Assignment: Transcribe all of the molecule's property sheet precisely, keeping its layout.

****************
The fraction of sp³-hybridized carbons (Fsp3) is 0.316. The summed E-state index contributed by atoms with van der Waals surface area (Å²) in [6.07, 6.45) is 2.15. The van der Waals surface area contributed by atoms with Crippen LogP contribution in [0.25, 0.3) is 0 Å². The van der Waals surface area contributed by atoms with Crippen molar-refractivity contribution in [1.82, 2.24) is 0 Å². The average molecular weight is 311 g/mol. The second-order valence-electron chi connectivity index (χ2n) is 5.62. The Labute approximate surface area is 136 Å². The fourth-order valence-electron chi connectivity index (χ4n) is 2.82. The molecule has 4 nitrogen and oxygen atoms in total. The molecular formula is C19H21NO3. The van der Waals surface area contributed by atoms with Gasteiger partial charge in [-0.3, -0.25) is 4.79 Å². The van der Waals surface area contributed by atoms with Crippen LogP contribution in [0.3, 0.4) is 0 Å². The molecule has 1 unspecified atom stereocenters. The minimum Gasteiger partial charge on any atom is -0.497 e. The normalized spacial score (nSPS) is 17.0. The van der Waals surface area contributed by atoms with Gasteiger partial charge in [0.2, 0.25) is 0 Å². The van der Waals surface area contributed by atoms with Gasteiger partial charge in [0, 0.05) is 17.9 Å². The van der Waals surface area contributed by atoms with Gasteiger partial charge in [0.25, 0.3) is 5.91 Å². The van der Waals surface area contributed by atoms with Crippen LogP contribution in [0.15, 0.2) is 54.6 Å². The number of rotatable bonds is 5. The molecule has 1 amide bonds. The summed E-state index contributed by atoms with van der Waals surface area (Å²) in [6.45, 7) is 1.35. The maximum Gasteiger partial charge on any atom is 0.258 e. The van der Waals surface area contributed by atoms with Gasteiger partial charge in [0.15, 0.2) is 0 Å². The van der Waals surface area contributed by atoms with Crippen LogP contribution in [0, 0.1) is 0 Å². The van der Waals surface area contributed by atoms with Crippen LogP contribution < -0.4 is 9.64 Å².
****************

The fraction of sp³-hybridized carbons (Fsp3) is 0.316. The summed E-state index contributed by atoms with van der Waals surface area (Å²) in [6.07, 6.45) is 2.15. The van der Waals surface area contributed by atoms with Crippen LogP contribution in [0.25, 0.3) is 0 Å². The van der Waals surface area contributed by atoms with Crippen molar-refractivity contribution in [1.82, 2.24) is 0 Å². The average molecular weight is 311 g/mol. The second-order valence-electron chi connectivity index (χ2n) is 5.62. The Labute approximate surface area is 136 Å². The fourth-order valence-electron chi connectivity index (χ4n) is 2.82. The molecule has 4 nitrogen and oxygen atoms in total. The molecular formula is C19H21NO3. The van der Waals surface area contributed by atoms with Gasteiger partial charge in [-0.3, -0.25) is 4.79 Å². The van der Waals surface area contributed by atoms with Crippen LogP contribution in [0.3, 0.4) is 0 Å². The molecule has 1 unspecified atom stereocenters. The minimum Gasteiger partial charge on any atom is -0.497 e. The normalized spacial score (nSPS) is 17.0. The van der Waals surface area contributed by atoms with Gasteiger partial charge in [0.2, 0.25) is 0 Å². The van der Waals surface area contributed by atoms with Gasteiger partial charge in [0, 0.05) is 17.9 Å². The van der Waals surface area contributed by atoms with Gasteiger partial charge in [0.25, 0.3) is 5.91 Å². The van der Waals surface area contributed by atoms with Crippen LogP contribution in [0.15, 0.2) is 54.6 Å². The number of rotatable bonds is 5. The molecule has 1 amide bonds. The summed E-state index contributed by atoms with van der Waals surface area (Å²) in [6.45, 7) is 1.35. The maximum Gasteiger partial charge on any atom is 0.258 e. The van der Waals surface area contributed by atoms with Gasteiger partial charge in [0.15, 0.2) is 0 Å². The van der Waals surface area contributed by atoms with Crippen LogP contribution in [0, 0.1) is 0 Å². The van der Waals surface area contributed by atoms with Crippen LogP contribution < -0.4 is 9.64 Å².